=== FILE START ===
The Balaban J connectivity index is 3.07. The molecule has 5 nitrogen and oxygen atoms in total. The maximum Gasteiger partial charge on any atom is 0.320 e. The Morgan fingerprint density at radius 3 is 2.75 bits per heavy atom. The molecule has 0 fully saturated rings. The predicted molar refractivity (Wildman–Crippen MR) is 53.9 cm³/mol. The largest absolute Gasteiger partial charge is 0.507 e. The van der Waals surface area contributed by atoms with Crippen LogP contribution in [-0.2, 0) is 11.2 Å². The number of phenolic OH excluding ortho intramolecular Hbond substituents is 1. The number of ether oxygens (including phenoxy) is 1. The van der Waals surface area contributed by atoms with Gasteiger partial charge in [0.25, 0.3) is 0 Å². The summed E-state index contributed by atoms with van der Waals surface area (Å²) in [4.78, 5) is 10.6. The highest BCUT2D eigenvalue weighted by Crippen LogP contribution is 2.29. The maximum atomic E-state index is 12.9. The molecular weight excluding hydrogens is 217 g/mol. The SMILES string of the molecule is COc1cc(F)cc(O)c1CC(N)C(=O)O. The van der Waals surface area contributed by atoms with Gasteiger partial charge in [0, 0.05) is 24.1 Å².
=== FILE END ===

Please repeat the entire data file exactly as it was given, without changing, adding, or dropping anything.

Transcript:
The Balaban J connectivity index is 3.07. The molecule has 5 nitrogen and oxygen atoms in total. The maximum Gasteiger partial charge on any atom is 0.320 e. The Morgan fingerprint density at radius 3 is 2.75 bits per heavy atom. The molecule has 0 fully saturated rings. The predicted molar refractivity (Wildman–Crippen MR) is 53.9 cm³/mol. The largest absolute Gasteiger partial charge is 0.507 e. The van der Waals surface area contributed by atoms with Crippen LogP contribution in [-0.2, 0) is 11.2 Å². The number of phenolic OH excluding ortho intramolecular Hbond substituents is 1. The number of ether oxygens (including phenoxy) is 1. The van der Waals surface area contributed by atoms with Gasteiger partial charge in [0.25, 0.3) is 0 Å². The summed E-state index contributed by atoms with van der Waals surface area (Å²) in [4.78, 5) is 10.6. The highest BCUT2D eigenvalue weighted by Crippen LogP contribution is 2.29. The maximum atomic E-state index is 12.9. The molecular weight excluding hydrogens is 217 g/mol. The SMILES string of the molecule is COc1cc(F)cc(O)c1CC(N)C(=O)O. The van der Waals surface area contributed by atoms with Gasteiger partial charge in [0, 0.05) is 24.1 Å².